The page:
For as tiny of a portion of the personal computer and operating system market as Apple does, it seems to do a lot of evil things as a company.
I did not jump to OS/2, but neither did I jump to Windows. I stuck with MS-DOS until companies stopped making MS-DOS games, around 1997 or so.
I actually started when I was a wee lad on the Apple ][ and I liked it ... until I tried a PC running MS-DOS. I actually loved it a lot more than the Mac I tried.
And ... I'm with you, Frogboy ... just because one company manages to dominate the market does not mean it makes a superior product nor that consumers ever really chose it. I bang my head on a table every time someone claims "Whine all you like, people chose X because its a better product." I have quite a few dents on my head and have had to replace my poor table several times ...
How do you break the cycle and get people to wake up? That's the question. I've unfortunately not had steady employment ... which means I've worked for a lot of different companies, big and small. Time and time again, the 'good' companies lose out to the evildoers, because evildoers don't do evil just for the sake of doing evil, they do it because the slime they ball makes them more money at lower cost. As much of a proponent as you are, even you've said things that support the cheaters-rising-to-the-top status quo in your statement about how people get wealthy through investing. Investing means putting money into companies that make money ... the companies that make the most money are the ones cheating. And some of that cheating makes the worst anti-competitive business practices look angelic. You've heard about the massive move of production from the U.S. to China? Did you know there are thousands of political prisons in China that use forced, unpaid labor ... and these prisons make goods for top U.S. companies? That's right, slavery. It didn't end with the Emancipation Proclamation ... its simply been "outsourced" overseas. I'm all for global trade ... I'm not blindly nationalistic ... but slavery is wrong, period, and companies that dump fair labor workers for slave workers should have their golf-balls castrated.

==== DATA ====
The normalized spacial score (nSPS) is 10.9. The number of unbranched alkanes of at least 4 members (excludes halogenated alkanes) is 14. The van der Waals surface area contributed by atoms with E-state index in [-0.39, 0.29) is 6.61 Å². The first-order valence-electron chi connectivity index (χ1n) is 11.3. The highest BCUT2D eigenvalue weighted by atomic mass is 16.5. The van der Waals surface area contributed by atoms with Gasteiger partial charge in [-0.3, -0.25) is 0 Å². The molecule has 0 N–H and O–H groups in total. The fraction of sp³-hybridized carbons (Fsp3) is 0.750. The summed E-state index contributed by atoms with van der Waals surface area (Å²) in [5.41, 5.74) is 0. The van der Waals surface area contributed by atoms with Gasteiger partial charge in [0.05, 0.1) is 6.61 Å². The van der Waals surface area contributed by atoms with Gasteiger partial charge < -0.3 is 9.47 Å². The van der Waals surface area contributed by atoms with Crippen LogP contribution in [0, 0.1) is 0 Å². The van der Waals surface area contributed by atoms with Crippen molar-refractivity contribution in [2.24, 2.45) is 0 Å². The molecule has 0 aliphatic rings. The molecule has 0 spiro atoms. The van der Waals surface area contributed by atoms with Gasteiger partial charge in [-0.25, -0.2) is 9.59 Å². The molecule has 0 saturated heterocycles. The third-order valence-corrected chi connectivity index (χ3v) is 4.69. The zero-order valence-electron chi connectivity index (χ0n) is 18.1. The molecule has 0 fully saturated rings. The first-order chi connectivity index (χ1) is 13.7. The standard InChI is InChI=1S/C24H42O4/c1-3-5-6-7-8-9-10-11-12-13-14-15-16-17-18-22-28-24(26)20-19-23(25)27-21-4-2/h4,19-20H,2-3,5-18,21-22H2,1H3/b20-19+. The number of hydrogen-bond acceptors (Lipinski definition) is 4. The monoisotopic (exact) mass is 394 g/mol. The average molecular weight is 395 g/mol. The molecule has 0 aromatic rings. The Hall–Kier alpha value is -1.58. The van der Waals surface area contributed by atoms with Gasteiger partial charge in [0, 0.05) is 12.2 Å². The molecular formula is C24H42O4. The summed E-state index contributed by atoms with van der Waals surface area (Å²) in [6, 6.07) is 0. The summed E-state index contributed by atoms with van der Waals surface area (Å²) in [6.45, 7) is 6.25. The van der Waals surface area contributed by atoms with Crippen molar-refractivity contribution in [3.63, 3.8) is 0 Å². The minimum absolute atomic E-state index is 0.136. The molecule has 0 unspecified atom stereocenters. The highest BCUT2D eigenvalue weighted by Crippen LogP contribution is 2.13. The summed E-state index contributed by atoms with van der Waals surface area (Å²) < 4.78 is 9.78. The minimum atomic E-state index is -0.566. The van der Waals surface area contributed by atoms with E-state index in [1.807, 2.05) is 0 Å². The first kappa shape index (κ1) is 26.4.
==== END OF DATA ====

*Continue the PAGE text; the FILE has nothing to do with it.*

For many years, attempts have been made and failed to put the kibosh on the import of any goods produced through slavery, and if a country refused to grant unhindered access to its production facilities to ensure no forced labor was used to produce goods they would then export to us. A lobbying effort developed, of course, to fight these anti-slavery-import efforts and a lot of big name companies threw their money into the mix. Among them was, a bit ironically, the company that uses "don't be evil" as its motto ... yup, Google.
So the point of this, in relation to my mention of your discussion about people should invest: return on investment, the money made on the stock market, is earned through the cheats. Unfair practices, overseas slave labor, the undermining of every single environmental, labor and human rights law in the U.S. for every penny earned by going with cheaper morality-undermining overseas labor ... they make companies more profitable than companies that do "the right thing" by maintaining fair trade practices, not using slave labor, etc.
Slave labor taints stock prices ... and traditional investing rewards companies that use slave labor. Its become too strong of a fad to consider stocks as mere numbers on a ticker. How a company's profits are actually made are hidden, invisible ... and that means those that use the most anti-competitive and scummiest means are the ones who survive. Intentional or not, though, investing in stocks rewards and encourages this bad behavior.
So, then, if investing is the only way most people can get 'wealthy' -- and I myself did maintain a mutual fund IRA for some time until a combination of my conscience, thinking about it, and a medical bill I had no means of paying -- then is it worth it? Being destitute isn't fun, but is wealth obtained through investing in companies that profit from slavery worth it?